fortitude. You see her beauty, her strength, and just the fact that she’s not
easily assuaged – I want to be like that. I really want to stand strong in my
story and have people come along with me in that.

I loved that in your book, you talk about how a constant for many Black women authors is the idea of “becoming” and then Michelle Obama named her book that!

It feels like an out-of-body experience! The idea of having to
become who you want to be and telling your own story – that feeling and that
determination is not exclusive to black women. All women go through that –
finding who they are, standing in their truth. It’s so crucial to our lived
experience. Your story of becoming matters.

There was so much of my childhood that I spent engulfed in the
stories of other people and it’s only now that I feel brave enough to tell my
own story.

What type of reader are you? Is there a “right” balance of educational and leisure reading we should be striving for?

I have a few ways I approach reading. With this community, I
approach it as a facilitator where I’m trying to impart knowledge and make sure
the community members have a full understanding of the text and the author and
why it’s important to read certain things – especially history. There are so
many instances where black history is not elevated or recognized in spaces,
academia, or popular culture. So the reason my book club is called Well Read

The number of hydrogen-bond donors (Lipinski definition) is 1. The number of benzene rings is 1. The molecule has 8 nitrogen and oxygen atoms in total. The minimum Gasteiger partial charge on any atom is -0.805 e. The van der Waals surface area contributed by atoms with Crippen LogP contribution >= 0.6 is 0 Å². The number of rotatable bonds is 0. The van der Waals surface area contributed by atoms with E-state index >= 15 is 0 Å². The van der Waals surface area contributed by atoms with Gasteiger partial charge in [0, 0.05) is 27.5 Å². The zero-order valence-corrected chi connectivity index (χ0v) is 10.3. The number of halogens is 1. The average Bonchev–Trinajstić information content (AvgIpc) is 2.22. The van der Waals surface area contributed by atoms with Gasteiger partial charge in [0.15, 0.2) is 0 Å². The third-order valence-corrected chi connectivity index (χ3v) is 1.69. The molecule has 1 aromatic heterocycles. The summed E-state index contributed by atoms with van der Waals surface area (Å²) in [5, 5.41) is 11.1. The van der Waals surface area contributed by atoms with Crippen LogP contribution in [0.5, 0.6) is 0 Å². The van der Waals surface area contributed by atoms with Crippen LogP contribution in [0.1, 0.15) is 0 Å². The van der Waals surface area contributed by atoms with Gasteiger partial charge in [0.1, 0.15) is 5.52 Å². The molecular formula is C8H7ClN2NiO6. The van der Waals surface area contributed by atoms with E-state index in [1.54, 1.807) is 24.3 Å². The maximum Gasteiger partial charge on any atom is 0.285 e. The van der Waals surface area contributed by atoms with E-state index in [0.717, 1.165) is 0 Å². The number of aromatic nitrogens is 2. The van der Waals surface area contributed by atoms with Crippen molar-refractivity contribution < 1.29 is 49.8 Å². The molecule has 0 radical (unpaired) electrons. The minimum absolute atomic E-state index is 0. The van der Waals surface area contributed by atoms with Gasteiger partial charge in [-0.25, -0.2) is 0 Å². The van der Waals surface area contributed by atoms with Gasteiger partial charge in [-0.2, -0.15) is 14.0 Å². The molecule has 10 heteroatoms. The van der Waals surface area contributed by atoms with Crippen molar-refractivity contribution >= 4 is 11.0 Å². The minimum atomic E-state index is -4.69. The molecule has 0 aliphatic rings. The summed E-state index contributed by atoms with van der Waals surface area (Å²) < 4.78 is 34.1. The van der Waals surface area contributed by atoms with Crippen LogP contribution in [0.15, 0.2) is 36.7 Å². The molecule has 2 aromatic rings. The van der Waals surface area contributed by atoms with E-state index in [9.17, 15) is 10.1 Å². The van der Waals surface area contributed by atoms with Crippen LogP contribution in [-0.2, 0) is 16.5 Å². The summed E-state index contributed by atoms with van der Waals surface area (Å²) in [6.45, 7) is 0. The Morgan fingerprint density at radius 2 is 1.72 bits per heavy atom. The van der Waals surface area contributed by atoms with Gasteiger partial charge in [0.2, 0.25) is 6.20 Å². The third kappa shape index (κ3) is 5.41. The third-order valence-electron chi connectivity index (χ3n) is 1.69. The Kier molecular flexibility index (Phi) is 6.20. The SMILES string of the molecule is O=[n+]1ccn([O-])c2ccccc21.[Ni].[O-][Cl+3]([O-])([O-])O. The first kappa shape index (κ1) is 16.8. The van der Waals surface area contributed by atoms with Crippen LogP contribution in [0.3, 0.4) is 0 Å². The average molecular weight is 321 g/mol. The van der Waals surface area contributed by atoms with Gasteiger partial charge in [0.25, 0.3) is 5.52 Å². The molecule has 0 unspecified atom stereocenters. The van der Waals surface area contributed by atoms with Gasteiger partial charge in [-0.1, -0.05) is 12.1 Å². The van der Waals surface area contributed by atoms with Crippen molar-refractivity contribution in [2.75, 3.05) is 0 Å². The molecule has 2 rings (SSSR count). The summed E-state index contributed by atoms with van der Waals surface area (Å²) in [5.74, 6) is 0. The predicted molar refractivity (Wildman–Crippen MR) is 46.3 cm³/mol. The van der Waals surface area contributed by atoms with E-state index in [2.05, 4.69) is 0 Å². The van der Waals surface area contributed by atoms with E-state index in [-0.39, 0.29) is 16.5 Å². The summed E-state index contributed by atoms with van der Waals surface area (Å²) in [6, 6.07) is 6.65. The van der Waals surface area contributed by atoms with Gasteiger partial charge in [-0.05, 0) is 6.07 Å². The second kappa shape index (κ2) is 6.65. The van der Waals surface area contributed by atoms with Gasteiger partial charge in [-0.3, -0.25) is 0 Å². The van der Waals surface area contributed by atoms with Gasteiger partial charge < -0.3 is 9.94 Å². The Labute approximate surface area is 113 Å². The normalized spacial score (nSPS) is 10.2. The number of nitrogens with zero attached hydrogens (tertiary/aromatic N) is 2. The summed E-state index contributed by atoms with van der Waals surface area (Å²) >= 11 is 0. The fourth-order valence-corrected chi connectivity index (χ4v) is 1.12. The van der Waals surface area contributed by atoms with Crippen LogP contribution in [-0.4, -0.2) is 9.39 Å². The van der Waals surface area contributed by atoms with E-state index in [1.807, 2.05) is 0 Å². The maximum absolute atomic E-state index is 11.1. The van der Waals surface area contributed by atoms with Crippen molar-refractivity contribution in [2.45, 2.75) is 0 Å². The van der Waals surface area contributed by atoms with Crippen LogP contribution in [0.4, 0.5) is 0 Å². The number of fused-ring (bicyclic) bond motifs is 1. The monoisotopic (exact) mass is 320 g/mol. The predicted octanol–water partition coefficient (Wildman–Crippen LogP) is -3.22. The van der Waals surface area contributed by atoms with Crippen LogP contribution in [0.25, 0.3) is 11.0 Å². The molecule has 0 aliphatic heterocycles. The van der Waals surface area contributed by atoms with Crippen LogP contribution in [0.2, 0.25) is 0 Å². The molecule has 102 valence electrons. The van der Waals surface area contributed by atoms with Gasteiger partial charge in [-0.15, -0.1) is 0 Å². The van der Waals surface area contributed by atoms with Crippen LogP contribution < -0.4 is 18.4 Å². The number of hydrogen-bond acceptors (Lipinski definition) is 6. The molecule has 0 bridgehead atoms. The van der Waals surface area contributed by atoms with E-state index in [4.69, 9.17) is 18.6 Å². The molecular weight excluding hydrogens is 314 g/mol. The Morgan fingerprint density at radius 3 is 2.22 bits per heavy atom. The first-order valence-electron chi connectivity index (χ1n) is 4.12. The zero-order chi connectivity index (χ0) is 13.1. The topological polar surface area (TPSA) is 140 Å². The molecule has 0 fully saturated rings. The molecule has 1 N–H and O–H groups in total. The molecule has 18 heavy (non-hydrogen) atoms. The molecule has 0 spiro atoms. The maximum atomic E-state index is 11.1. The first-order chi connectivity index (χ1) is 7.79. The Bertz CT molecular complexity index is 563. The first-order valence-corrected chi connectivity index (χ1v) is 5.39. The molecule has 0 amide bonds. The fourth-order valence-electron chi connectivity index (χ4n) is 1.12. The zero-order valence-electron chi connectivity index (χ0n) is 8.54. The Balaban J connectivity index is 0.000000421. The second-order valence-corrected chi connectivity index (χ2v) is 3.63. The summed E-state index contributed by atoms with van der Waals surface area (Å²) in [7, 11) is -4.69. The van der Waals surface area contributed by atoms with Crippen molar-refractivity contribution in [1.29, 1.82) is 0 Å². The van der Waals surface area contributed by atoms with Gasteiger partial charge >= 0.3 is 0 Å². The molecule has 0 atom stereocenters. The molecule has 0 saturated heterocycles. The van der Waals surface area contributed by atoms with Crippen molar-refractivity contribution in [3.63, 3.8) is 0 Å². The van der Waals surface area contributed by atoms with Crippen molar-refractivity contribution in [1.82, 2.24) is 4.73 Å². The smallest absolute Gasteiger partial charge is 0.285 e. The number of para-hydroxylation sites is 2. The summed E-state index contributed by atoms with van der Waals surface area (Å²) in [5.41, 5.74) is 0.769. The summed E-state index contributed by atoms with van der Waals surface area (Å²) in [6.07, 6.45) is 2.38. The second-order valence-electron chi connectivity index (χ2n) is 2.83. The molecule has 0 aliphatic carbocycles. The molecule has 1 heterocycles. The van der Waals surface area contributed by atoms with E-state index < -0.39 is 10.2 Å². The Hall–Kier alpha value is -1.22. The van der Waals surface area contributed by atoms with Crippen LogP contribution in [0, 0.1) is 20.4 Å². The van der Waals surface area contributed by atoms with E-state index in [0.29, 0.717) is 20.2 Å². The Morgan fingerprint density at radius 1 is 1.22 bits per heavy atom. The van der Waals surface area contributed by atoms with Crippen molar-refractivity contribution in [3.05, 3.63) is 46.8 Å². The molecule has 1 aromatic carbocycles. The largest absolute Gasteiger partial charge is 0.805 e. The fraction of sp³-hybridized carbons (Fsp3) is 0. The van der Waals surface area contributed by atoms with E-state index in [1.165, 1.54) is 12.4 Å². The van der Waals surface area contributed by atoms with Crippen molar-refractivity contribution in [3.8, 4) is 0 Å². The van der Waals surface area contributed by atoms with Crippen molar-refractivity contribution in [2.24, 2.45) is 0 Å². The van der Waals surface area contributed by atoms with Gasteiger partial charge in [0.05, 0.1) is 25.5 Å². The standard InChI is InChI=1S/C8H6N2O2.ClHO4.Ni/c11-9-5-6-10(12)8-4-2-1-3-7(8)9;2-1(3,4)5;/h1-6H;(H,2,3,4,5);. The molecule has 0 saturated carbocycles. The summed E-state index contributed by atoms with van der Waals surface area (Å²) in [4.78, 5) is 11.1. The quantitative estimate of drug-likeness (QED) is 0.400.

Black Girl is to amplify the voices of black storytellers. That feels really
vital to my mission and how I read.

“There are so many instances where black
history is not elevated or recognized in spaces, academia, or popular culture.”

Another part of me reads for nourishment and to be inspired by the
word. There are so many things I read because they make me feel good. I read
things continuously – whether it’s a poem by Nikki Giovanni or a novel by Toni
Morrison. I think of my work as a continuum of their work and I want to honor

Then, there are other stories I read to study. I recently read the
book, There There by Tommy Orange and I was blown away because I had never read
his writing before. I love to read to be surprised by the word and how people
tell stories. Storytelling feels so vital to my existence. I love how people
tell stories – the mechanisms behind that and why people are drawn to certain
sentences. I’m so taken by that.

What does self-care mean to you – as a reader, a writer, a community organizer, and a creative?

More than anything, I need to feel fulfilled. On one hand, I need
to be able to focus and have clarity, which is why I’m constantly writing
things out and making vision boards. I also realize self-care means taking the
steps to physically take care of myself. I sleep, and I’m serious about it.
When I’m ready to sleep I’m like, okay, mask on, lights out, and humidifier
going with some eucalyptus in the air.

I create an environment where I can be my most relaxed self. Now
we have a word for it – self-care – but I’ve always done this. You can’t be
productive if you’re exhausted.